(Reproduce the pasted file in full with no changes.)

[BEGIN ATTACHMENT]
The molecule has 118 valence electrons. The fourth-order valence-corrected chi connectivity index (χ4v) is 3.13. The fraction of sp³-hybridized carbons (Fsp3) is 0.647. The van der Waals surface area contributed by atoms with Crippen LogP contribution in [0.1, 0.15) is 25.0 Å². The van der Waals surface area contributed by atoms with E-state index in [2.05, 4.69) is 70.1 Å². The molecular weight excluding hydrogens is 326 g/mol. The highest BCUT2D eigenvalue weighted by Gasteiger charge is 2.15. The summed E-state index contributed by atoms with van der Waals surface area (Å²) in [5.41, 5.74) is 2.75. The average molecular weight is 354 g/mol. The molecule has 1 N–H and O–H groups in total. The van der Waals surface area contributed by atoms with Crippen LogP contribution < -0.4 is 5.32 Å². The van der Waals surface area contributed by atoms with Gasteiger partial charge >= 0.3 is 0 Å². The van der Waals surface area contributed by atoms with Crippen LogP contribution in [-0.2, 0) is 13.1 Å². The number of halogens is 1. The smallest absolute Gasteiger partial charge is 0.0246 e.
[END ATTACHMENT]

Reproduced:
The molecule has 118 valence electrons. The fourth-order valence-corrected chi connectivity index (χ4v) is 3.13. The fraction of sp³-hybridized carbons (Fsp3) is 0.647. The van der Waals surface area contributed by atoms with Crippen LogP contribution in [0.1, 0.15) is 25.0 Å². The van der Waals surface area contributed by atoms with E-state index in [2.05, 4.69) is 70.1 Å². The molecular weight excluding hydrogens is 326 g/mol. The highest BCUT2D eigenvalue weighted by Gasteiger charge is 2.15. The summed E-state index contributed by atoms with van der Waals surface area (Å²) in [5.41, 5.74) is 2.75. The average molecular weight is 354 g/mol. The molecule has 1 N–H and O–H groups in total. The van der Waals surface area contributed by atoms with Crippen LogP contribution < -0.4 is 5.32 Å². The van der Waals surface area contributed by atoms with Gasteiger partial charge >= 0.3 is 0 Å². The van der Waals surface area contributed by atoms with Crippen LogP contribution in [-0.2, 0) is 13.1 Å². The number of halogens is 1. The smallest absolute Gasteiger partial charge is 0.0246 e.